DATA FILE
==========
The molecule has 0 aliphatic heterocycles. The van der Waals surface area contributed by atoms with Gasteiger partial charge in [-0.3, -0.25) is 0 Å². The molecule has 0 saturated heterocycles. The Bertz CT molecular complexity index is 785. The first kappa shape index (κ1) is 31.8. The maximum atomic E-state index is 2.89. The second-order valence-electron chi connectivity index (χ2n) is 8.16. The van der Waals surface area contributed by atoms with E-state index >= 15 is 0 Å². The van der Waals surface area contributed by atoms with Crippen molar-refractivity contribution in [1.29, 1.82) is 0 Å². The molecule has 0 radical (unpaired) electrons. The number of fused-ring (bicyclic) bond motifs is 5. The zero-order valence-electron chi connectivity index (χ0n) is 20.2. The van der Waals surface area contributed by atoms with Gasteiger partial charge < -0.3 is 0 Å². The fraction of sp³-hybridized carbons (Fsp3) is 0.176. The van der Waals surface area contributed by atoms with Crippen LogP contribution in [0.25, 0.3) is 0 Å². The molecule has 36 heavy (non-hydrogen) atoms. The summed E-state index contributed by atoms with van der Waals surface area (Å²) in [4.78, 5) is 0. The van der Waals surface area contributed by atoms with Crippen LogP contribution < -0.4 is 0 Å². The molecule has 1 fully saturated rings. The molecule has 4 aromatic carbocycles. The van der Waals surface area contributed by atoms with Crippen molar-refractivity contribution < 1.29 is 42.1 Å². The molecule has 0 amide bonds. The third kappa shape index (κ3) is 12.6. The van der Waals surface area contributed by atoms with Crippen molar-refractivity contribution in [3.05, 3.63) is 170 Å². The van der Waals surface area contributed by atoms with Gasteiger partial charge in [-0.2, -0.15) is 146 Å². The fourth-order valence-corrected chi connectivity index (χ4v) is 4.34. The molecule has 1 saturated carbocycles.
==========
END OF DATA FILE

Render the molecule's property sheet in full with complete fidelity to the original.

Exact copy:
The molecule has 0 aliphatic heterocycles. The van der Waals surface area contributed by atoms with Gasteiger partial charge in [-0.3, -0.25) is 0 Å². The molecule has 0 saturated heterocycles. The Bertz CT molecular complexity index is 785. The first kappa shape index (κ1) is 31.8. The maximum atomic E-state index is 2.89. The second-order valence-electron chi connectivity index (χ2n) is 8.16. The van der Waals surface area contributed by atoms with E-state index >= 15 is 0 Å². The van der Waals surface area contributed by atoms with Crippen molar-refractivity contribution in [1.29, 1.82) is 0 Å². The molecule has 0 radical (unpaired) electrons. The number of fused-ring (bicyclic) bond motifs is 5. The zero-order valence-electron chi connectivity index (χ0n) is 20.2. The van der Waals surface area contributed by atoms with Gasteiger partial charge < -0.3 is 0 Å². The fraction of sp³-hybridized carbons (Fsp3) is 0.176. The van der Waals surface area contributed by atoms with Crippen LogP contribution in [0.25, 0.3) is 0 Å². The molecule has 36 heavy (non-hydrogen) atoms. The summed E-state index contributed by atoms with van der Waals surface area (Å²) in [4.78, 5) is 0. The van der Waals surface area contributed by atoms with Crippen LogP contribution < -0.4 is 0 Å². The molecule has 1 fully saturated rings. The molecule has 4 aromatic carbocycles. The van der Waals surface area contributed by atoms with Crippen molar-refractivity contribution < 1.29 is 42.1 Å². The molecule has 0 amide bonds. The third kappa shape index (κ3) is 12.6. The van der Waals surface area contributed by atoms with Crippen molar-refractivity contribution in [3.05, 3.63) is 170 Å². The van der Waals surface area contributed by atoms with Gasteiger partial charge in [-0.2, -0.15) is 146 Å². The fourth-order valence-corrected chi connectivity index (χ4v) is 4.34. The molecule has 1 saturated carbocycles.